Bill Clark | CQ Roll Call | Getty Images
Rep. Warren Davidson, R-Ohio
Nearly 50 representatives from U.S. financial giants and cryptocurrency startups are set to meet with Washington lawmakers this week to talk through what some say is an incomplete and murky regulatory landscape.
Bitcoin and other cryptocurrencies are often described as anonymous because people don’t need to give any identifying information to send or receive them. While transactions are recorded on a public ledger, they’re listed under an alphanumeric code known as a “public key,” which doesn’t reveal the trader’s identity.
Legislators have been especially vocal about criminals abusing that anonymity. Rep. Brad Sherman, D-Calif., was among those with a litany of concerns at a House Financial Services subcommittee hearing in March. He and others brought up the potential for terrorist financing and for skirting “know your customer” laws and money transmission standards that exist for state-backed currencies.
Pat Berarducci, a lawyer for blockchain software technology company ConsenSys, said most industry participants want to achieve the same goals as regulators. He compared the fast-paced innovation and the legal uncertainty to the early dot-com years.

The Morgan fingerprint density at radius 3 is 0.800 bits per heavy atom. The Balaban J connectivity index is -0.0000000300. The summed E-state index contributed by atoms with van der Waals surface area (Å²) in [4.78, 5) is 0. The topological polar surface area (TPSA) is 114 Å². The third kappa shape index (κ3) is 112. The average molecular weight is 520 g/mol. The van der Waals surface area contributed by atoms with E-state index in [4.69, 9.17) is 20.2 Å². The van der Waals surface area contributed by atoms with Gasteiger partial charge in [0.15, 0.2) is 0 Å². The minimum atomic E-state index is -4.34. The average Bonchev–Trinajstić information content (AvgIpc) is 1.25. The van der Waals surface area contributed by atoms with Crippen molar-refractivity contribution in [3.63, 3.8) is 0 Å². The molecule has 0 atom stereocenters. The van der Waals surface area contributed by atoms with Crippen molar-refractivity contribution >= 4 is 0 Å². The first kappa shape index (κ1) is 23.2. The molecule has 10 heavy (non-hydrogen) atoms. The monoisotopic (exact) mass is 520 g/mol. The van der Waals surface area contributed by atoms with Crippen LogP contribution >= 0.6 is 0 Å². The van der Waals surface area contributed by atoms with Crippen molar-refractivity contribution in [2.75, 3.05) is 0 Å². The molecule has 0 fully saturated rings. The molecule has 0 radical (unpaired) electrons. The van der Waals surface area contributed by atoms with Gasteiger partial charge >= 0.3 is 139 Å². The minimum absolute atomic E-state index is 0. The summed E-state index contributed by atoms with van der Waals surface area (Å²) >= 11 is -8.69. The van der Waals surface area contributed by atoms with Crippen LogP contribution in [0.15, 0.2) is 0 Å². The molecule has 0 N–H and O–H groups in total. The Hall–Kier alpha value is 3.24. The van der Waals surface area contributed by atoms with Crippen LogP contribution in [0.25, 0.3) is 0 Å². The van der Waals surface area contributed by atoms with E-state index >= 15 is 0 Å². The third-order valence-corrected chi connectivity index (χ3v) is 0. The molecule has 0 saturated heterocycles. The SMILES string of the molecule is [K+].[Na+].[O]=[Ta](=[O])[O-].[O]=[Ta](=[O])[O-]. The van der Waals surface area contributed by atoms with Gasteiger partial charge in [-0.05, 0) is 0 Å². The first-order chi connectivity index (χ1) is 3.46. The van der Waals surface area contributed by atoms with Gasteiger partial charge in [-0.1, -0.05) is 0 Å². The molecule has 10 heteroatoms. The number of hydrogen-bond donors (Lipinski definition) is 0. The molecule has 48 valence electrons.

“There are a lot of regulators wanting the U.S. to develop ‘do no harm’ policies to allow innovation to grow, just like they did in the internet era,” said Berarducci, who is attending the roundtable Tuesday.
Since bitcoin and other cryptocurrencies are not backed by a government, founders have fewer constraints on where to start their projects. One fear is that if the U.S. cracks down too hard, founders will flock to less restrictive jurisdictions such as Switzerland or Malta.
“Businesses and entrepreneurs are making decisions about where to locate and grow based on regulatory considerations,” Berarducci said. “Policymakers are trying to foster innovation [and] at the same time protect consumers.”
The cryptocurrency market has struggled this year compared with 2017. Bitcoin, the world’s largest cryptocurrency, has fallen by 50 percent since January, and the market capitalization of all cryptocurrency is down by roughly 65 percent, according to data from CoinMarketCap.com.